Algerian men from the Mozabite community, a Berber minority group which adheres to the Ibadi faith, an offshoot of Shi'a Islam, sit outside a closed shop in the main square of the flashpoint desert oasis town of Ghardaia. Picture: Farouk Batiche

Algiers - At least 35 people, including 17 police, have been wounded in renewed clashes between Arabs and Berbers in the southern Algerian town of Ghardaia, a medical source told AFP Monday.

The wounded were taken to hospital after the latest round of fighting broke out late Saturday, said Abdelbaki Bouhafs, a health official in the town, 600 kilometres (370 miles) south of Algiers, on the edge of the Sahara desert.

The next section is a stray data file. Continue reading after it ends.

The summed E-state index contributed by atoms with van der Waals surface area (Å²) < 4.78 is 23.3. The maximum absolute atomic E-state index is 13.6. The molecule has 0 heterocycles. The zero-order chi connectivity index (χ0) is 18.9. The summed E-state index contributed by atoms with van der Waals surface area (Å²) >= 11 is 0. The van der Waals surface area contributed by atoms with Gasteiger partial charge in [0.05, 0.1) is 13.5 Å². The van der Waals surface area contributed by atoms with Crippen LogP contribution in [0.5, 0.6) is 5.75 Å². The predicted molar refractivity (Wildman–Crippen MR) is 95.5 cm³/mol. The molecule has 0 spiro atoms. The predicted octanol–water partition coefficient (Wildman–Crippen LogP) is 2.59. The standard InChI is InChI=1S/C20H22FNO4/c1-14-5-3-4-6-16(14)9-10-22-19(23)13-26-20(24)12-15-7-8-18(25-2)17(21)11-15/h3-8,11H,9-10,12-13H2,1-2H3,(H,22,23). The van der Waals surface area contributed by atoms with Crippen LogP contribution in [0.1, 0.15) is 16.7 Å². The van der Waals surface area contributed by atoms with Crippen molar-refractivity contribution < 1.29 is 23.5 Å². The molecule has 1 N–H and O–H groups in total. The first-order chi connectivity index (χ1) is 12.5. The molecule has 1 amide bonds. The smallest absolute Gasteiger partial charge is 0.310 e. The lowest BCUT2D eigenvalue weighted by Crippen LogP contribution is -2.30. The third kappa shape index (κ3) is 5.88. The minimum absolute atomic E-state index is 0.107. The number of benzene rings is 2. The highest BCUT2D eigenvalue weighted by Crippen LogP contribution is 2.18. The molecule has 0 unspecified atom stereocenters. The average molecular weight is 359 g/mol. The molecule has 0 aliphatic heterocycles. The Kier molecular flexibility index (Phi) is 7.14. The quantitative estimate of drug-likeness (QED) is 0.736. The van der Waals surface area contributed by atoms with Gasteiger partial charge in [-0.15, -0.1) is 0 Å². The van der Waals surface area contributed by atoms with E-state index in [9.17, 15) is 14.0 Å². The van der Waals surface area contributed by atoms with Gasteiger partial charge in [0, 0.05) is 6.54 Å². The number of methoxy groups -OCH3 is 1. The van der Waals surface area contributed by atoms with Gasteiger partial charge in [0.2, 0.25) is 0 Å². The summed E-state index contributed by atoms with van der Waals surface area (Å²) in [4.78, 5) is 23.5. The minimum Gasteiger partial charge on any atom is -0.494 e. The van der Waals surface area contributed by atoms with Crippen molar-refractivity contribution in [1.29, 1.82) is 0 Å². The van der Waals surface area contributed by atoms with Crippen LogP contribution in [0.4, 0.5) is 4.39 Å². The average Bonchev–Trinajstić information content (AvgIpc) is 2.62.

Seven people have been killed and more than 400 wounded since December, when fighting erupted between Berber residents, known as Mozabites, and Arab residents, known as Chaambas.

The region's two communities have coexisted for centuries, but rising sectarian tensions were inflamed by the destruction of a historic Berber shrine in late December.

Hundreds of homes and shops have been burnt down or damaged in Ghardaia, a UNESCO world heritage site and once-popular tourist destination.

Some 10 000 police and gendarmes were deployed around the city's main streets last month in a bid to restore order.